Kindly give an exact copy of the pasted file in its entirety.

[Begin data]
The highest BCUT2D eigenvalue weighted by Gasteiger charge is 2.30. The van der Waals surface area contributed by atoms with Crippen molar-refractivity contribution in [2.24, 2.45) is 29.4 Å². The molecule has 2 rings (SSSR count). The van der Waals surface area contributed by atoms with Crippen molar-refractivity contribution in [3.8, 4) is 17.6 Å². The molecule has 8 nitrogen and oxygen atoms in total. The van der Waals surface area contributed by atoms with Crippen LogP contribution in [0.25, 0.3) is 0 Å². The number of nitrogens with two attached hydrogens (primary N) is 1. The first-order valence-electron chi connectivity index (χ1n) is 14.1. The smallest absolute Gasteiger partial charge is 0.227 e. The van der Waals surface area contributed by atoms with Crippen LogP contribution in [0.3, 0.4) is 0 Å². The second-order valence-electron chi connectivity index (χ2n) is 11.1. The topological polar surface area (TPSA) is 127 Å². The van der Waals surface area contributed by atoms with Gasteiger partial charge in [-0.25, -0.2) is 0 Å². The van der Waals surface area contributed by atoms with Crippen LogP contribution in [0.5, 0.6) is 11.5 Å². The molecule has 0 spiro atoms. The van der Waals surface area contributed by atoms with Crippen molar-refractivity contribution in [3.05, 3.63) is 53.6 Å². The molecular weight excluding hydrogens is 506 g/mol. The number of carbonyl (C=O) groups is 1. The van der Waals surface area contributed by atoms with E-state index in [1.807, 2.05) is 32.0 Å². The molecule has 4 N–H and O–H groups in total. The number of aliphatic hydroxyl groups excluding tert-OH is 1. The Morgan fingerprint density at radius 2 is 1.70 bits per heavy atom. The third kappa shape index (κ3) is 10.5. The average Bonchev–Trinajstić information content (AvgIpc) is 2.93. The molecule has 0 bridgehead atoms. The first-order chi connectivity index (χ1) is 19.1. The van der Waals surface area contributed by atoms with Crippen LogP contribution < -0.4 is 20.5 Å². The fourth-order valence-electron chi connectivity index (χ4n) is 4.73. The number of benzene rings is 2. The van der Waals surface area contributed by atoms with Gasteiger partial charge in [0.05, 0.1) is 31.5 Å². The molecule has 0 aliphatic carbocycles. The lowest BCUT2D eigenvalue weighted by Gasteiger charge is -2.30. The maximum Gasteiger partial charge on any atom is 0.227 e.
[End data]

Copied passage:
The highest BCUT2D eigenvalue weighted by Gasteiger charge is 2.30. The van der Waals surface area contributed by atoms with Crippen molar-refractivity contribution in [2.24, 2.45) is 29.4 Å². The molecule has 2 rings (SSSR count). The van der Waals surface area contributed by atoms with Crippen molar-refractivity contribution in [3.8, 4) is 17.6 Å². The molecule has 8 nitrogen and oxygen atoms in total. The van der Waals surface area contributed by atoms with Crippen LogP contribution in [0.25, 0.3) is 0 Å². The number of nitrogens with two attached hydrogens (primary N) is 1. The first-order valence-electron chi connectivity index (χ1n) is 14.1. The smallest absolute Gasteiger partial charge is 0.227 e. The van der Waals surface area contributed by atoms with Crippen LogP contribution in [0.3, 0.4) is 0 Å². The second-order valence-electron chi connectivity index (χ2n) is 11.1. The topological polar surface area (TPSA) is 127 Å². The van der Waals surface area contributed by atoms with Gasteiger partial charge in [-0.25, -0.2) is 0 Å². The van der Waals surface area contributed by atoms with Crippen LogP contribution in [0.5, 0.6) is 11.5 Å². The molecule has 0 spiro atoms. The van der Waals surface area contributed by atoms with Crippen molar-refractivity contribution in [3.05, 3.63) is 53.6 Å². The molecular weight excluding hydrogens is 506 g/mol. The number of carbonyl (C=O) groups is 1. The van der Waals surface area contributed by atoms with E-state index in [1.807, 2.05) is 32.0 Å². The molecule has 4 N–H and O–H groups in total. The number of aliphatic hydroxyl groups excluding tert-OH is 1. The Morgan fingerprint density at radius 2 is 1.70 bits per heavy atom. The third kappa shape index (κ3) is 10.5. The average Bonchev–Trinajstić information content (AvgIpc) is 2.93. The molecule has 0 bridgehead atoms. The first-order chi connectivity index (χ1) is 19.1. The van der Waals surface area contributed by atoms with Crippen LogP contribution < -0.4 is 20.5 Å². The fourth-order valence-electron chi connectivity index (χ4n) is 4.73. The number of benzene rings is 2. The van der Waals surface area contributed by atoms with Gasteiger partial charge in [0.05, 0.1) is 31.5 Å². The molecule has 0 aliphatic carbocycles. The lowest BCUT2D eigenvalue weighted by Gasteiger charge is -2.30. The maximum Gasteiger partial charge on any atom is 0.227 e.